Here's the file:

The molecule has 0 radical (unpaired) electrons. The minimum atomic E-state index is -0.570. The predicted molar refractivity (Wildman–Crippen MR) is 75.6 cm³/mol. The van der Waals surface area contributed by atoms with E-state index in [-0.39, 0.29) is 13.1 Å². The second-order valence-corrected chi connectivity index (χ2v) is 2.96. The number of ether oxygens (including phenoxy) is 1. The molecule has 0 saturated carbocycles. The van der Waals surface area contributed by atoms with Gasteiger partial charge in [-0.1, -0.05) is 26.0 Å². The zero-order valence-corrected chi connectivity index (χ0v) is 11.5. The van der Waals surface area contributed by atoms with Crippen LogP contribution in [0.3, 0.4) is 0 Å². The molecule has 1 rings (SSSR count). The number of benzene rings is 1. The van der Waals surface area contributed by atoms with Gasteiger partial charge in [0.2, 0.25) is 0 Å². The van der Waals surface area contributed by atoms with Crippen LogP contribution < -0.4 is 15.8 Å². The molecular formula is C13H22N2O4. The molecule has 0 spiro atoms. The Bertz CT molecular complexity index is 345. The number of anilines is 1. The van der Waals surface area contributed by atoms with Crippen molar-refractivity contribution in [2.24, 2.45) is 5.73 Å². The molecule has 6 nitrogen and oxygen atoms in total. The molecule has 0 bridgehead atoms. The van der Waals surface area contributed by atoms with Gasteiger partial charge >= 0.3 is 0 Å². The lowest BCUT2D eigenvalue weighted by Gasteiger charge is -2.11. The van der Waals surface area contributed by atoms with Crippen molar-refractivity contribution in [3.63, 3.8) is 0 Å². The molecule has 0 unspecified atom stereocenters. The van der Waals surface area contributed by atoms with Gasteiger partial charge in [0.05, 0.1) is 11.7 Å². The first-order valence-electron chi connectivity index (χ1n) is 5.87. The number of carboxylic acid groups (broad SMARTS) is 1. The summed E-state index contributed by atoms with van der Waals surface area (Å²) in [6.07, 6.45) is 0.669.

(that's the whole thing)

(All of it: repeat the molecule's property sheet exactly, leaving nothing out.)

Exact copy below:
The molecule has 0 radical (unpaired) electrons. The minimum atomic E-state index is -0.570. The predicted molar refractivity (Wildman–Crippen MR) is 75.6 cm³/mol. The van der Waals surface area contributed by atoms with E-state index in [-0.39, 0.29) is 13.1 Å². The second-order valence-corrected chi connectivity index (χ2v) is 2.96. The number of ether oxygens (including phenoxy) is 1. The molecule has 0 saturated carbocycles. The van der Waals surface area contributed by atoms with Gasteiger partial charge in [-0.1, -0.05) is 26.0 Å². The zero-order valence-corrected chi connectivity index (χ0v) is 11.5. The van der Waals surface area contributed by atoms with Crippen LogP contribution in [0.3, 0.4) is 0 Å². The molecule has 1 rings (SSSR count). The number of benzene rings is 1. The van der Waals surface area contributed by atoms with Gasteiger partial charge in [0.2, 0.25) is 0 Å². The van der Waals surface area contributed by atoms with Crippen LogP contribution < -0.4 is 15.8 Å². The molecular formula is C13H22N2O4. The molecule has 0 spiro atoms. The Bertz CT molecular complexity index is 345. The number of anilines is 1. The van der Waals surface area contributed by atoms with Crippen molar-refractivity contribution in [2.24, 2.45) is 5.73 Å². The molecule has 6 nitrogen and oxygen atoms in total. The molecule has 0 bridgehead atoms. The van der Waals surface area contributed by atoms with Gasteiger partial charge >= 0.3 is 0 Å². The lowest BCUT2D eigenvalue weighted by Gasteiger charge is -2.11. The van der Waals surface area contributed by atoms with Crippen molar-refractivity contribution in [3.63, 3.8) is 0 Å². The molecule has 0 unspecified atom stereocenters. The van der Waals surface area contributed by atoms with Gasteiger partial charge in [0.05, 0.1) is 11.7 Å². The first-order valence-electron chi connectivity index (χ1n) is 5.87. The number of carboxylic acid groups (broad SMARTS) is 1. The summed E-state index contributed by atoms with van der Waals surface area (Å²) in [6.07, 6.45) is 0.669.